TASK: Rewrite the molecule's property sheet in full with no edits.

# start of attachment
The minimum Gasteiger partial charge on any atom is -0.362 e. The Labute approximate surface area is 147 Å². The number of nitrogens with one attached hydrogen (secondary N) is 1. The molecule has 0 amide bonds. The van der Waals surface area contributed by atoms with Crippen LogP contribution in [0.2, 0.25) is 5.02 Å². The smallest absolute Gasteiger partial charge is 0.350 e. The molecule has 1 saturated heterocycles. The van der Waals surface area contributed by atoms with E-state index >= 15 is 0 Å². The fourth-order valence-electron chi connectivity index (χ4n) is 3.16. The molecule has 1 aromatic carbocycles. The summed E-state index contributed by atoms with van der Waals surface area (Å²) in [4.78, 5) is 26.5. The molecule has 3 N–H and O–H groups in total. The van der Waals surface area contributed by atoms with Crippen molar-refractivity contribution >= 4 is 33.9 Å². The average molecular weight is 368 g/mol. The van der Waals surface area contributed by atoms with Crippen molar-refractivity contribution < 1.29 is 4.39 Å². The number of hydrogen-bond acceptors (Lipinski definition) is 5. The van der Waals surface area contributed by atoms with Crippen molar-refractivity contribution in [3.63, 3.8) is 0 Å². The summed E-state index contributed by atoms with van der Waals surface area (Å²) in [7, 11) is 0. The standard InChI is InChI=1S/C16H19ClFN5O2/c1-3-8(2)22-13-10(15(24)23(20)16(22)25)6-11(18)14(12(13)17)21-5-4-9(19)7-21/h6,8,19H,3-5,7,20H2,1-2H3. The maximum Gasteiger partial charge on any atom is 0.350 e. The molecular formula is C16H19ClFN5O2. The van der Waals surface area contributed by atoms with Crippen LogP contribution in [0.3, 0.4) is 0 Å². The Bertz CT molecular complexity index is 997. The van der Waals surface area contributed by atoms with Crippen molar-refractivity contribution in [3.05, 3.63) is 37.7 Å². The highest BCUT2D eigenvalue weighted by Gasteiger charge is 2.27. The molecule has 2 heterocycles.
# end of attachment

The minimum Gasteiger partial charge on any atom is -0.362 e. The Labute approximate surface area is 147 Å². The number of nitrogens with one attached hydrogen (secondary N) is 1. The molecule has 0 amide bonds. The van der Waals surface area contributed by atoms with Crippen LogP contribution in [0.2, 0.25) is 5.02 Å². The smallest absolute Gasteiger partial charge is 0.350 e. The molecule has 1 saturated heterocycles. The van der Waals surface area contributed by atoms with E-state index >= 15 is 0 Å². The fourth-order valence-electron chi connectivity index (χ4n) is 3.16. The molecule has 1 aromatic carbocycles. The summed E-state index contributed by atoms with van der Waals surface area (Å²) in [4.78, 5) is 26.5. The molecule has 3 N–H and O–H groups in total. The van der Waals surface area contributed by atoms with Crippen molar-refractivity contribution >= 4 is 33.9 Å². The average molecular weight is 368 g/mol. The van der Waals surface area contributed by atoms with Crippen molar-refractivity contribution < 1.29 is 4.39 Å². The number of hydrogen-bond acceptors (Lipinski definition) is 5. The van der Waals surface area contributed by atoms with Crippen molar-refractivity contribution in [3.63, 3.8) is 0 Å². The summed E-state index contributed by atoms with van der Waals surface area (Å²) in [7, 11) is 0. The standard InChI is InChI=1S/C16H19ClFN5O2/c1-3-8(2)22-13-10(15(24)23(20)16(22)25)6-11(18)14(12(13)17)21-5-4-9(19)7-21/h6,8,19H,3-5,7,20H2,1-2H3. The maximum Gasteiger partial charge on any atom is 0.350 e. The molecular formula is C16H19ClFN5O2. The van der Waals surface area contributed by atoms with Crippen LogP contribution in [0.3, 0.4) is 0 Å². The Bertz CT molecular complexity index is 997. The van der Waals surface area contributed by atoms with Crippen molar-refractivity contribution in [3.05, 3.63) is 37.7 Å². The highest BCUT2D eigenvalue weighted by Gasteiger charge is 2.27. The molecule has 2 heterocycles.